Various policies that are being put on the table, including forms of fiscal and monetary stimulus, try to accelerate this repair process. They would all be likely to underperform, partly because the public, rightly or wrongly, doesn’t see them as ways to rebuild confidence. We have become skeptical of our own macroeconomic authorities and abilities, and that, in turn, makes successful policy harder to pull off.
For instance, there is a good case to be made for monetary expansion, given the current low rate of inflation and high rate of unemployment. But if fear of inflation puts off the American public, such a policy will again underperform, relative to what we have learned in textbooks. There won’t be a credible commitment to see the monetary stimulus through, as people panic that resulting inflation will be used to redistribute wealth. (Although Sweden and Switzerland have had effective monetary policies recently, both of those countries have especially high rates of trust in government.)
First, lack of trust stems in part from lack of effective government. Timely and sufficient stimulus would (or would have) demonstrably improved the economy and so boosted trust that government can act effectively.
Second, what's undermining trust in government? For the most part, a sustained and relentless disinformation campaign on the part of Republicans, who have convinced most Americans, contrary to fact, that the too-small stimulus of 2009 did not improve the economy, and who more generally have so demonized government that they've won widespread support for cutting vital services.
Also writing in today's Times, Timothy Egan provides the context for 'lack of trust' that Cowen omits:
Elections are about narrative; as such, money and partisan reporting are vital to shape a story line that moves a majority of voters. A central Republican message is that government spending is out of control under Obama, and most of those outlays are wasteful. Do the facts have a chance?...
Certainly, there are perennial abuses that feed public distrust. Not just the clown, but municipal workers who get outsize benefits. It erodes support for helping the poor when the director of the Los Angeles Housing Authority can get $260,000 a year in base salary.
But for every bureaucrat living in a McMansion while doling out vouchers for people in leaky trailers, there are honest cops, hardworking teachers, gutsy firefighters and tireless enforcers of laws that protect our air, water and public lands.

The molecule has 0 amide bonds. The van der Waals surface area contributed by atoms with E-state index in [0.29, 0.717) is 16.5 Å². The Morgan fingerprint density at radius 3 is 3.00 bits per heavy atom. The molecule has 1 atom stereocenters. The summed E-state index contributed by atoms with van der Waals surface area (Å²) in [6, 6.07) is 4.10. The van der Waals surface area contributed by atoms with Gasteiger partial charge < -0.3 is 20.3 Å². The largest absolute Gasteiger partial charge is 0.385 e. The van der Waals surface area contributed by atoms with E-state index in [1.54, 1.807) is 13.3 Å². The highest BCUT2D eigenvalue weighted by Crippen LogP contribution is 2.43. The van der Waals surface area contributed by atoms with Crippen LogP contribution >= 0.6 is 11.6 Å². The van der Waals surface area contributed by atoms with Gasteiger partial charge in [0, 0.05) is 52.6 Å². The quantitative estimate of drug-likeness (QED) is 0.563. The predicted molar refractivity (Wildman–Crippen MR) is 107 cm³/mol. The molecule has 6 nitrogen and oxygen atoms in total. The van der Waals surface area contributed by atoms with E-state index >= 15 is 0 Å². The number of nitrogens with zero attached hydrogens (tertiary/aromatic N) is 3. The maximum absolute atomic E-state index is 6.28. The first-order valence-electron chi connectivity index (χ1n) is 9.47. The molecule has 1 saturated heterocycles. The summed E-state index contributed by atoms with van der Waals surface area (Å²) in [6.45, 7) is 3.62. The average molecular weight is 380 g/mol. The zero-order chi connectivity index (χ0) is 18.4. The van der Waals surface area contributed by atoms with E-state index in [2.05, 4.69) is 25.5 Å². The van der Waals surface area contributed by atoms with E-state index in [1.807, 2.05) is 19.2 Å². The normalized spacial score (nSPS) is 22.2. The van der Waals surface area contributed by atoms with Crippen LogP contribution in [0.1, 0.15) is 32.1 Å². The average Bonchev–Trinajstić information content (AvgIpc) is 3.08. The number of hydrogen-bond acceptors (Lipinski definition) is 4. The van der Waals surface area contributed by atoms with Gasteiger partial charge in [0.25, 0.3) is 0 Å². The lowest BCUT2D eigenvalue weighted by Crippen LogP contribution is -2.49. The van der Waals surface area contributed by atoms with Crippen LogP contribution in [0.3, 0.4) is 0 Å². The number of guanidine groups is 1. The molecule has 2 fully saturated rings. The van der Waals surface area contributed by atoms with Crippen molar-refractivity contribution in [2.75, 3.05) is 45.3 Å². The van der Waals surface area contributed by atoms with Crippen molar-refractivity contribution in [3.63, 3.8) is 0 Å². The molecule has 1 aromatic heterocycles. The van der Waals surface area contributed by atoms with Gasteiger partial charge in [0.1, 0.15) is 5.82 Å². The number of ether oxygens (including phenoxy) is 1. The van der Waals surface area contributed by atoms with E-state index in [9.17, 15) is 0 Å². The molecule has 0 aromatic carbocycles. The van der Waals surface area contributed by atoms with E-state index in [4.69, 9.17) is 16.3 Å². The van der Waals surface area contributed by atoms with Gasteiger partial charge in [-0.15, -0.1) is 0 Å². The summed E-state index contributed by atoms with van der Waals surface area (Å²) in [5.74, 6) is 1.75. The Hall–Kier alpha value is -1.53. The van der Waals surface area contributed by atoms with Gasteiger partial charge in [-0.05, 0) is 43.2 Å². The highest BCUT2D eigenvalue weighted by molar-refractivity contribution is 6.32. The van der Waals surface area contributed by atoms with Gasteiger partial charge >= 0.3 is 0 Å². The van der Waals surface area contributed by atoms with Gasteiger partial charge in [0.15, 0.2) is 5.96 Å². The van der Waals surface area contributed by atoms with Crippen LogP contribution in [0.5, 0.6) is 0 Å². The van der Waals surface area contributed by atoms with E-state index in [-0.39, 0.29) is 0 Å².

In Romney’s view, these public servants are dishonorable, and maybe even less American. “We have 145,000 more government workers under this president,” Romney said in Colorado last month. “Let’s send them back home and put you back to work.”
Again, this is simply not true. Under Obama, public sector employment has fallen by more than 600,000 workers. Obama has tried to increase these rolls — adding teachers, cops and firefighters under federal grants used for the last 50 years — but has been stymied by a Congress that wants to end his presidency by sabotaging the economy. And so long as people believe government money is more likely to be spent on a clown instead of a cop, the Congress can act without consequence.
What Cowen seems to regard as a force of nature is in fact embrace of an ideology that ensures national decline. Elites who don't want to pay for a decent society are using ever-more effective propaganda vehicles to convince a critical mass of voters not to pay for essential public investment.
Egan's piece begins with a snapshot of typical all-in-a-days news disinformation from Fox News about wasteful government spending. Has anyone ever attempted to take the full measure of the extent to which Rupert Murdoch has undermined democracy throughout the English-speaking world?
UPDATE 6/18: Ezra Klein cites poll data showing that Americans have high levels of trust for state and local government -- and also for teachers and police. He concludes:
Amidst all this, it’s certainly the case that Americans have been losing faith in their institutions, and in Washington in particular. But I’d say Cowen has the causality backwards: He says policy is following the declining trust Americans have in their political institutions. I’d say the trust Americans have in their political institutions is declining in part because policy is doing so little to follow their preferences.